Fair Vetting Is Shining The Spotlight On One Candidate?
I have tried to be positive about Hillary Clinton rather than negative about Bernie Sanders; however, as we near the New York primary I find myself extremely frustrated at the lack of discussion of Bernie’s record. I support Hillary because I believe in her candidacy and approaches more than Bernie, but also because I disagree with many of his positions and I have serious problems with aspects of his past.
Are We Vetting Both Candidates Or…?
Many of us have talked about the infamous rape essay from 1972, however it isn’t an anomalous example or gaff. With vetting, we find Bernie repeatedly expressing distasteful opinions, such as his support of Reich’s hypothesis that sexual repression in women causes cancer. Both the rape essay and this bizarre medical view feed into destructive understandings of gender and sexuality.
While in Congress Bernie has voted against universal background checks for guns, in support of the gun liability shield and to allow guns on Amtrak and in national parks. He voted in support of the Minutemen and indefinite detention of the undocumented, against immigration reform in 2007, and of course to dump toxic waste in Sierra Blanca. Bernie Sanders also voted against stem cell research three times. Finally, Bernie voted against the Amber alert and even for Wall Street deregulation. Obviously all politicians have bad votes and since I’m a Hillary supporter I’m all for politicians evolving, but where is the discussion of these things? After all, vetting is supposed to illicit a reaction no?
Bernie Sanders’ rhetoric is strong and focused on helping the economically disenfranchised, but often his plans are vague, or harmful to those most oppressed by the current economic system. Focusing on free college rather than free pre-school and childhood education helps the middle class over the poorest Americans. Free college rather than loan-free college again puts resources towards helping the middle class while loan free college will help those most in need of a free college education.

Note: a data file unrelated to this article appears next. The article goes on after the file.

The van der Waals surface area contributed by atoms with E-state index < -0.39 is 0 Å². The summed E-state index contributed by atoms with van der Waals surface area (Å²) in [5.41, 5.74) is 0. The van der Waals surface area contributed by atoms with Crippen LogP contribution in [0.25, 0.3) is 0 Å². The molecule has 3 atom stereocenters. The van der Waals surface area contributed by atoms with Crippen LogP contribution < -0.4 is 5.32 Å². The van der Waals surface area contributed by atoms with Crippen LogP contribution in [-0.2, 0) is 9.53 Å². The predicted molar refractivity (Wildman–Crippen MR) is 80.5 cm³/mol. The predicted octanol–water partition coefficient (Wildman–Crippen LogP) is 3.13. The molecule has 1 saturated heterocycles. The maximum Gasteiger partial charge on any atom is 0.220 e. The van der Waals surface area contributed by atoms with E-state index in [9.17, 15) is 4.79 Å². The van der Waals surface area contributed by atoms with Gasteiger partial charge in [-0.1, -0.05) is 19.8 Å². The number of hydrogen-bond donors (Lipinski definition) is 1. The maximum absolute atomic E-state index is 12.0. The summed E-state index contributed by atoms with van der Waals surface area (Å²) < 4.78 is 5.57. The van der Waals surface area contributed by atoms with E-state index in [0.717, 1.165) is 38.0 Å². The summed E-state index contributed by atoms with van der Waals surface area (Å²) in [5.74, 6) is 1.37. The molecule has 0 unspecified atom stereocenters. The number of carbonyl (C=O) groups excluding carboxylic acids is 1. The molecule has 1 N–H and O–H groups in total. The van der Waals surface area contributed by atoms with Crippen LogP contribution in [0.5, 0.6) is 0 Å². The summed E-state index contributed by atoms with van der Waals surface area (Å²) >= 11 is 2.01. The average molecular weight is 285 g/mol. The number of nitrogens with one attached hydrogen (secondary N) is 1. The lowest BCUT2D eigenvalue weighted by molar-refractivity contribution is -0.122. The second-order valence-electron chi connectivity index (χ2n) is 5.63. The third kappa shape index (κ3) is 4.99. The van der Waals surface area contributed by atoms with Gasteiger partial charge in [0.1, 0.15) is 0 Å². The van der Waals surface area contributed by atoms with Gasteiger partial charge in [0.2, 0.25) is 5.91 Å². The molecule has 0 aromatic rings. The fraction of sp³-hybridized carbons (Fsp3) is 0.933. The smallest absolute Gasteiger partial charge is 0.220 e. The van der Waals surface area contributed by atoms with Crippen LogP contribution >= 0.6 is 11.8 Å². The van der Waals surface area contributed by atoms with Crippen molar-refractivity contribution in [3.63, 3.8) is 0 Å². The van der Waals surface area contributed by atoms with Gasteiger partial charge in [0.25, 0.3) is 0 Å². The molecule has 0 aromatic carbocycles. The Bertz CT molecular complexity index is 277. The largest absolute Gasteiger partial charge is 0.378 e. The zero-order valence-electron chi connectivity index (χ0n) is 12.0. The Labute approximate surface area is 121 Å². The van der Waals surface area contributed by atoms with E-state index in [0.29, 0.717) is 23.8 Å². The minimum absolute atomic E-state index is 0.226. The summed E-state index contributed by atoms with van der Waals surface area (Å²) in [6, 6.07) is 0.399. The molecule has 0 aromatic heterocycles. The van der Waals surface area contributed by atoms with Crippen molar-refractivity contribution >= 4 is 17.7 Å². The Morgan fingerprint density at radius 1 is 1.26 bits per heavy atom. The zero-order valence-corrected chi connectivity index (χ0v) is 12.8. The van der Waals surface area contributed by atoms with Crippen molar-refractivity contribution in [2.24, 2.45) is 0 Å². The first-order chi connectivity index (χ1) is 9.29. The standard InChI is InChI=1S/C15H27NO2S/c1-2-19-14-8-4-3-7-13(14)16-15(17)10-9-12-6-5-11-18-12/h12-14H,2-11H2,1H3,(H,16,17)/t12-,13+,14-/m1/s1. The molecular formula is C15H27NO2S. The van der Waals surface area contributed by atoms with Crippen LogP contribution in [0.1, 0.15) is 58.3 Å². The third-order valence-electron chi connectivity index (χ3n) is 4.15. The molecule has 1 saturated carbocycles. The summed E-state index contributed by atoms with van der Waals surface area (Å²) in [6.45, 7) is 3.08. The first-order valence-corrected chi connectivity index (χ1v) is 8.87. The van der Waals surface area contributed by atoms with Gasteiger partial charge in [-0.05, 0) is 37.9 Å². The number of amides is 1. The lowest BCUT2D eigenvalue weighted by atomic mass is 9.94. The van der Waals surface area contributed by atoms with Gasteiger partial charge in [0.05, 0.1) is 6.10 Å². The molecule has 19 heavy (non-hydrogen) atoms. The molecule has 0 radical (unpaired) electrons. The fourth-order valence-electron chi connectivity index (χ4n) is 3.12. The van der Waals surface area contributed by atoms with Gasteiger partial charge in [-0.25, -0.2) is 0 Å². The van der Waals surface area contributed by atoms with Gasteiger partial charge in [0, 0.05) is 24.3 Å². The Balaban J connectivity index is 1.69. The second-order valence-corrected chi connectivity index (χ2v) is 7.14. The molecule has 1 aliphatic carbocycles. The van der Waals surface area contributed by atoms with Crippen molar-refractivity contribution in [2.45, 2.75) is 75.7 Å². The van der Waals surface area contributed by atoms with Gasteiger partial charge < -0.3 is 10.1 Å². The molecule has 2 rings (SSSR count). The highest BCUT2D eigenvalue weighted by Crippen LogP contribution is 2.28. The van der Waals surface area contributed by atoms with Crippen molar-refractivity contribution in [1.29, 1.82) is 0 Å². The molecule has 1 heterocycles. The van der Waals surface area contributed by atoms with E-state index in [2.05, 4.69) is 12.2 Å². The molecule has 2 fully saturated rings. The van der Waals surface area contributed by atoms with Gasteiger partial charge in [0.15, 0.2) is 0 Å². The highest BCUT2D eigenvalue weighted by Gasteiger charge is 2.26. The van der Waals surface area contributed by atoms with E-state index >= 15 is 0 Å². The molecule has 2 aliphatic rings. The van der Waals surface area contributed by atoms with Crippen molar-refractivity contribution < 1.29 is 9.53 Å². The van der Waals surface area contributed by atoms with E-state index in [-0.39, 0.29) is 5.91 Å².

People say Bernie is that candidate to help all Americans but he has not shown that with his behavior. He had few staffers of color while he was in congress and currently all the top positions in his campaign are occupied by men. His healthcare plan ignores the importance of specifying and prioritizing women’s health and he has not stood by Planned Parenthood while they have been attacked.
I have tried hard to remain respectful during this campaign, focusing on the positives of the candidate I support while refraining from criticizing her opposition, but I am continually disheartened by the vitriolic and base attacks against her and the blind support of Bernie. Hillary is not perfect and she has made mistakes but she owns them, has apologized for them and we know what they are.
I respect that some of my friends support Bernie but I can’t respect what that support often means. I cannot sit by as people decontextualize history to compare Bernie to MLK. I can’t listen to anyone else tell me that I’m being a “white feminist” for supporting the candidate that has overwhelming support from women of color. I can’t sit quietly as I’m told that Bernie is the real progressive and if I support Hillary I am supporting the status quo. This is not the case. I fundamentally disagree with Bernie Sanders both now and with his record. Hillary Rodham Clinton is the candidate I am voting for because I truly agree with her more and believe she will accomplish more of the changes I want.
Mia Brett is a PhD candidate in criminal legal history at Stony Brook University. She has a degree in American Studies from Barnard College.